Health board should reconsider


Members of the Baffin Regional Health and Social Services Board may have some good reasons for feeling suspicious of the GNWT and its insistence on a privately-constructed, lease-back replacement hospital for the Baffin region.

But those feelings of distrust and suspicion, all by themselves, don’t justify the stark alternative they’ve thrust upon all residents of the Baffin region: no new hospital now, and no new hospital for many years to come.

The reason for this is simple.

The GNWT, according to most versions of the story, has spent most of the money that Ottawa in its 1988 health transfer agreement with Yellowknife had committed for the renovation or replacement of Iqaluit’s hospital. No one within the terrritorial government has ever explained why and how this happened, and no one has ever stepped forward to take responsibility for it.

So for the current territorial government, there is now only one reality. And that is that little or no capital money only about $10 million perhaps is available to build new hospitals.

That means the only choice available to the GNWT right now is to persuade private companies to build and own hospital buildings for lease to either the GNWT or to health boards.

As the federal government is now doing with various Nunavut government buildings, and as the territorial government itself has done in the past with other projects, the GNWT has said that it will provide loan guarantees to ensure that those companies are able to borrow the money they’ll need for the construction work.

In the Baffin region, the GNWT reached such an understanding with the Qikiqtaaluk Corporation. Jerry Ell, QC’s president told Baffin health board members last week that his company will be able to build a $25 million replacement hospital in Iqaluit next year.

As with planned new hospitals in Rankin Inlet and Cambridge Bay, the GNWT would provide the necessary back-up that QC needs to borrow the money from a private lender. QC would then repay its lenders with money recieved from the health board through a long-term lease. For its part, the territorial government would ensure that the health board is always able to take care of its lease obligations.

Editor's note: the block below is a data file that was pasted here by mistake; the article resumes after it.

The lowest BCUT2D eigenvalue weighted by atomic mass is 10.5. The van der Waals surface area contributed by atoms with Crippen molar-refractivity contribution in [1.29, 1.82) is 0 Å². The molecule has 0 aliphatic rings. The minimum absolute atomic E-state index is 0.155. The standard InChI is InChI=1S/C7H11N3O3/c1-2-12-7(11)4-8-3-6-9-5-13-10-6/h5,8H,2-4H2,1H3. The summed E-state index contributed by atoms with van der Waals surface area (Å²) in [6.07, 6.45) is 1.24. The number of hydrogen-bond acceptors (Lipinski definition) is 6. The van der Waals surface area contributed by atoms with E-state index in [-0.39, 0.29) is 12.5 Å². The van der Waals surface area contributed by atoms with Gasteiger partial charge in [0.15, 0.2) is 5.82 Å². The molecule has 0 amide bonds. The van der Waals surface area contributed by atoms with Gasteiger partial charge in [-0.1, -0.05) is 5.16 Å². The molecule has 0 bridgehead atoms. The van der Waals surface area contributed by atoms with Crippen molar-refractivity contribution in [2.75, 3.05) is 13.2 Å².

At the same time, QC has said its role will be limited to acting as a developer, builder and landlord. And they say they have no plans to get involved in health care delivery which ought to satisfy any fears that parts of our health care system may be privatized as a result of the deal.

At a meeting in Iqaluit Aug. 7 attended by health officials Kelvin Ng, Finance Minister John Todd, Iqaluit MLA Ed Picco and representatives of Nunavut’s three health boards, the GNWT ought to have communicated this situation clearly to the public and to Baffin health board officials.

And the Baffin board’s own officials ought to have also communicated this to the board members who met last week in Iqaluit.

But to the surprise of many, the Baffin board rejected QC’s offer.

Instead, it appears to have opted for an arrangement under which a new fundraising foundation set up by the board would raise new hospital money by seeking charitable donations and by borrowing its own money on the private market.

Under their preferred solution, the board’s foundation would own the hospital, presumably under a lease-back arrangement with the Baffin board.

Ironically, this too would result in a hospital built with “private” money. In this case, the foundation would likely borrow that money from a bank or some other lender or investor who would charge the usual interest rates for the use of their money the same interest that QC would have to recover through a long-term lease-back agreement.

In any event, there’s nothing wrong in principle with the Baffin board’s desire to use a fundraising foundation. But that foundation is only now getting organized, and it’s impossible to imagine that they will be able to raise enough money in time to start construction of a new hospital next year.

All Baffin MLAs, along with Health Minister Kelvin Ng and officials from the Baffin health board were to have met this week in a final effort to save Baffin’s new hospital from oblivion.

Whatever formula they ultimately agree to, the Baffin board must accept at least some involvement from the Qikiqtaaluk Corporation along with the inescapable fact that only private money can get the job done on time. JB

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